Yeah the decades old argument that dj's just push play has been regurgitated so many times it's become annoying to debate.

On a side note: Sleepy, I lurk the beer thread and came across your blog in your sig. Good shit, I really want to try that Amber Ale you last talked about. Im not too knowledgable about beer, other than i know what i like, so it's all very interesting to read.

sleepybrew
05-07-2010, 03:33 PM
Steez, thanks for reading! The blog is kinda lame, but it's a way for me to have a little fun and pass the time at 2 in the morning when i get off work. Join in on the beer thread! the best way to learn more about beer is just to drink more :) i think most of us in the thread are half buzzed when we're in there anyway and always welcome any recommendations and opinions. cheers

Jman4321
05-10-2010, 02:45 PM
Honestly I got pretty bored during this performance.

It's a shame, because I really love Cosmogramma and Los Angeles, however I guess that music like that out of the context of me listening to it through my stereo or headphones doesn't energize me as much.

mikeycarbajal
05-11-2010, 02:45 PM
Are you fucking serious??? I've been to over 80 shows in my lifetime and his Gobi performance this year might of been the best one I've ever been to. He gave everything he had in that act, and the people at the Gobi gave him what could be deemed as a 10 minute standing ovation if it was a more formal setting. He himself was taken aback by the response he got from the crowd once he finished. He is THAT amazing. I wouldn't miss his show for the world....and as a matter of fact I'm considering driving all the way from the Bay Area (8 hour drive) just to see his echo show. As DTD was saying, there is NO ONE like him in the music industry, his sound, the way he performs, the way his video background mixed with his music, etc. are just so unique. I feel some bands get too much hype/are overrated, but this DEFINITELY isn't the case with Flying Lotus. His performance at Coachella this year was one for the ages, and i for one think it rivals portishead 08/daft punk 06/rage against the machine 07, etc.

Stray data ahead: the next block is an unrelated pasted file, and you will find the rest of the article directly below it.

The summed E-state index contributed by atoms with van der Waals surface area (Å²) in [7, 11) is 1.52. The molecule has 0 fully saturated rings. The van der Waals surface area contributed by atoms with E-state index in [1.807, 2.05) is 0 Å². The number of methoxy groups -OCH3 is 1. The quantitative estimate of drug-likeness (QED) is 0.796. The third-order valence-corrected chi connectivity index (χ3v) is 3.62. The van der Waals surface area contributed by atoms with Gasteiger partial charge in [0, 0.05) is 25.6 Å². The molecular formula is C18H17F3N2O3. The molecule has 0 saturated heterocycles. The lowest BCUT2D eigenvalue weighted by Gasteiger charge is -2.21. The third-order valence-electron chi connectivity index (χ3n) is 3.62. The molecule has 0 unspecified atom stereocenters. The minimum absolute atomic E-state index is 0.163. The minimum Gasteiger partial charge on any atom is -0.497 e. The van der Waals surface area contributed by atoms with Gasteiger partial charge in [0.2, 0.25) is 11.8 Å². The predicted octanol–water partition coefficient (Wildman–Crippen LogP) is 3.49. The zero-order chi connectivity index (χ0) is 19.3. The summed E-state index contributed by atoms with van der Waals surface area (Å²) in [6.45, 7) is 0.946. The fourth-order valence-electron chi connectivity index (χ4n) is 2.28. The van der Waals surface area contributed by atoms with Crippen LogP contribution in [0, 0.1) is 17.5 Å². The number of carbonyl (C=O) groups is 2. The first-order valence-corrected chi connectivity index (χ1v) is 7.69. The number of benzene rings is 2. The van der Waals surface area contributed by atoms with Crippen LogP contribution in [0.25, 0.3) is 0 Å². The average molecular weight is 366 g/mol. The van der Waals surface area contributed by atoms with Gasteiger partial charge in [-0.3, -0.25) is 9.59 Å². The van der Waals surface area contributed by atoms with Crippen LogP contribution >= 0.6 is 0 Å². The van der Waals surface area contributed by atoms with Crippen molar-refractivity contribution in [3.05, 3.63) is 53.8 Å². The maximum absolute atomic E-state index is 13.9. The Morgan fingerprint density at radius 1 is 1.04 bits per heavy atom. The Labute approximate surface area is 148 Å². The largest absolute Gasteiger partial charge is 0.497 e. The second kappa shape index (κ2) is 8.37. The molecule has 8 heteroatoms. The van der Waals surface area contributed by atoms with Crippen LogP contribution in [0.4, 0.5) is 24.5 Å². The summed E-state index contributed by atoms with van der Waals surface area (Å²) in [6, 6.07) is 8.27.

sorry to hear you been to 80+ shitty performances

elChurro
05-11-2010, 02:58 PM
Cosmogrammer's too noisey, i prefer the older stuff.

RageAgainst
05-11-2010, 03:48 PM
Are you fucking serious??? I've been to over 80 shows in my lifetime and his Gobi performance this year might of been the best one I've ever been to. He gave everything he had in that act, and the people at the Gobi gave him what could be deemed as a 10 minute standing ovation if it was a more formal setting. He himself was taken aback by the response he got from the crowd once he finished. He is THAT amazing. I wouldn't miss his show for the world....and as a matter of fact I'm considering driving all the way from the Bay Area (8 hour drive) just to see his echo show. As DTD was saying, there is NO ONE like him in the music industry, his sound, the way he performs, the way his video background mixed with his music, etc. are just so unique. I feel some bands get too much hype/are overrated, but this DEFINITELY isn't the case with Flying Lotus. His performance at Coachella this year was one for the ages, and i for one think it rivals portishead 08/daft punk 06/rage against the machine 07, etc.

Lol in no waay was that set better than dafts or rages,ok i love some of fly lo's stuff amazing producer and inventor of this strange genre i just cant dance to it alot of the times i get lost or bored i need a tempo :( cosmograma is a fun listen tho

jusbcus25
05-11-2010, 08:24 PM
Dubstep sets are so boring and repetitive. I love all types of music and have tried time and time again to except dubstep but it just hasn't sucked me in. The only thing that is appealing is the bass. This sounds like the same argument junglist made when drum and bass got big. Then wobble or clownstep took drum and bass by storm and killed the scene. Now the same people who hated wobble are the same people who are producing and showcasing dubstep. How is this genre so groundbreaking? Can someone please explain this to me? Doesn't anyone remember a genre called Garage, pretty much the same shit. My friend was rocking garage sets back in '96 and people hated it cause trance was the big thing back then but he still played it cause he loved it. I found a mix tape of his from 1997 and it sounds almost exact to this so called new and groundbreaking music everyone is in a uproar about. The next big thing will come around and it will die out eventually.